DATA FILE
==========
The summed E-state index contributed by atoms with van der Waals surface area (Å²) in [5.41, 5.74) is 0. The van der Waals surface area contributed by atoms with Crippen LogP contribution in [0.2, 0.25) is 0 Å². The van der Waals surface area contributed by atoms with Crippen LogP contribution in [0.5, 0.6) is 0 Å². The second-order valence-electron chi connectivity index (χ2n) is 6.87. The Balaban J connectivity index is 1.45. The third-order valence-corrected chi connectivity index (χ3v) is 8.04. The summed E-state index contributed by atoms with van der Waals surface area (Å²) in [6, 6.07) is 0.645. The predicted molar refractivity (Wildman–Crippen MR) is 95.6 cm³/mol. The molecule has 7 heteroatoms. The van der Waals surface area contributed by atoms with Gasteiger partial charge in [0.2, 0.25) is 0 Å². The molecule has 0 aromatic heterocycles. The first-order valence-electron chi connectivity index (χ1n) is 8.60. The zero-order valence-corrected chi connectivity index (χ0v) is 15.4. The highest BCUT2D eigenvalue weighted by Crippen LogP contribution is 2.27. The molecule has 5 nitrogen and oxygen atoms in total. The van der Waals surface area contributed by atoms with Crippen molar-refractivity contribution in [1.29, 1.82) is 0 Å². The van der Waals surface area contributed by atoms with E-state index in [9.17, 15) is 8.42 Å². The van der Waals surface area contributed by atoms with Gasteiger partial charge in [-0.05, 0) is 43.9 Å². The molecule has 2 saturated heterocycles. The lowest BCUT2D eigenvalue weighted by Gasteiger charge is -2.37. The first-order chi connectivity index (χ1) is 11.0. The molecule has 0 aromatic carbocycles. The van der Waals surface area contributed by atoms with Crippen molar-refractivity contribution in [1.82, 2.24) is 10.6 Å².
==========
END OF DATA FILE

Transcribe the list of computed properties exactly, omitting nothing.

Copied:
The summed E-state index contributed by atoms with van der Waals surface area (Å²) in [5.41, 5.74) is 0. The van der Waals surface area contributed by atoms with Crippen LogP contribution in [0.2, 0.25) is 0 Å². The van der Waals surface area contributed by atoms with Crippen LogP contribution in [0.5, 0.6) is 0 Å². The second-order valence-electron chi connectivity index (χ2n) is 6.87. The Balaban J connectivity index is 1.45. The third-order valence-corrected chi connectivity index (χ3v) is 8.04. The summed E-state index contributed by atoms with van der Waals surface area (Å²) in [6, 6.07) is 0.645. The predicted molar refractivity (Wildman–Crippen MR) is 95.6 cm³/mol. The molecule has 7 heteroatoms. The van der Waals surface area contributed by atoms with Gasteiger partial charge in [0.2, 0.25) is 0 Å². The molecule has 0 aromatic heterocycles. The first-order valence-electron chi connectivity index (χ1n) is 8.60. The zero-order valence-corrected chi connectivity index (χ0v) is 15.4. The highest BCUT2D eigenvalue weighted by Crippen LogP contribution is 2.27. The molecule has 5 nitrogen and oxygen atoms in total. The van der Waals surface area contributed by atoms with Crippen molar-refractivity contribution in [1.29, 1.82) is 0 Å². The van der Waals surface area contributed by atoms with E-state index in [9.17, 15) is 8.42 Å². The van der Waals surface area contributed by atoms with Gasteiger partial charge in [-0.05, 0) is 43.9 Å². The molecule has 2 saturated heterocycles. The lowest BCUT2D eigenvalue weighted by Gasteiger charge is -2.37. The first-order chi connectivity index (χ1) is 11.0. The molecule has 0 aromatic carbocycles. The van der Waals surface area contributed by atoms with Crippen molar-refractivity contribution in [1.82, 2.24) is 10.6 Å².